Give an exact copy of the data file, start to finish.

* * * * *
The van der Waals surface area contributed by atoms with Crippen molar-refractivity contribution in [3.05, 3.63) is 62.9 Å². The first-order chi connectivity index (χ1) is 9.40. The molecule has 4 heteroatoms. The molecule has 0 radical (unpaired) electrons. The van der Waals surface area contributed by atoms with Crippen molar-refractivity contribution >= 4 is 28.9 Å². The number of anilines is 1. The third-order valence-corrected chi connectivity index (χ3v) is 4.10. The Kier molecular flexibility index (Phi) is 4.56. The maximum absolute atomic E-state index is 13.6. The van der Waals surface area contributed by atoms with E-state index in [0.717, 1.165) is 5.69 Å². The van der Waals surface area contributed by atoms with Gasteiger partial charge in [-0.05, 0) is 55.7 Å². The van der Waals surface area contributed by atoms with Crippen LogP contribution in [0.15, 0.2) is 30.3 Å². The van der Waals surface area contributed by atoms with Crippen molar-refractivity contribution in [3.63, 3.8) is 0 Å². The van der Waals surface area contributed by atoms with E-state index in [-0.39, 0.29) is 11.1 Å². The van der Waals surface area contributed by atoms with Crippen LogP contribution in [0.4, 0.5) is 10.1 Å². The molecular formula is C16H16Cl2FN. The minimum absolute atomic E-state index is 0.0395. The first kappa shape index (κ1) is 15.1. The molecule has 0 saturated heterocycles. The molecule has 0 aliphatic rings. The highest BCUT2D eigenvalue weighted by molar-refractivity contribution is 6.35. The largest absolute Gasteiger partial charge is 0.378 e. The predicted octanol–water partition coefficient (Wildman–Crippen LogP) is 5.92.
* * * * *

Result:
The van der Waals surface area contributed by atoms with Crippen molar-refractivity contribution in [3.05, 3.63) is 62.9 Å². The first-order chi connectivity index (χ1) is 9.40. The molecule has 4 heteroatoms. The molecule has 0 radical (unpaired) electrons. The van der Waals surface area contributed by atoms with Crippen molar-refractivity contribution >= 4 is 28.9 Å². The number of anilines is 1. The third-order valence-corrected chi connectivity index (χ3v) is 4.10. The Kier molecular flexibility index (Phi) is 4.56. The maximum absolute atomic E-state index is 13.6. The van der Waals surface area contributed by atoms with E-state index in [0.717, 1.165) is 5.69 Å². The van der Waals surface area contributed by atoms with Gasteiger partial charge in [-0.05, 0) is 55.7 Å². The van der Waals surface area contributed by atoms with Crippen LogP contribution in [0.15, 0.2) is 30.3 Å². The van der Waals surface area contributed by atoms with Crippen molar-refractivity contribution in [3.63, 3.8) is 0 Å². The van der Waals surface area contributed by atoms with E-state index in [-0.39, 0.29) is 11.1 Å². The van der Waals surface area contributed by atoms with Crippen LogP contribution in [0.4, 0.5) is 10.1 Å². The molecular formula is C16H16Cl2FN. The minimum absolute atomic E-state index is 0.0395. The first kappa shape index (κ1) is 15.1. The molecule has 0 saturated heterocycles. The molecule has 0 aliphatic rings. The highest BCUT2D eigenvalue weighted by molar-refractivity contribution is 6.35. The largest absolute Gasteiger partial charge is 0.378 e. The predicted octanol–water partition coefficient (Wildman–Crippen LogP) is 5.92.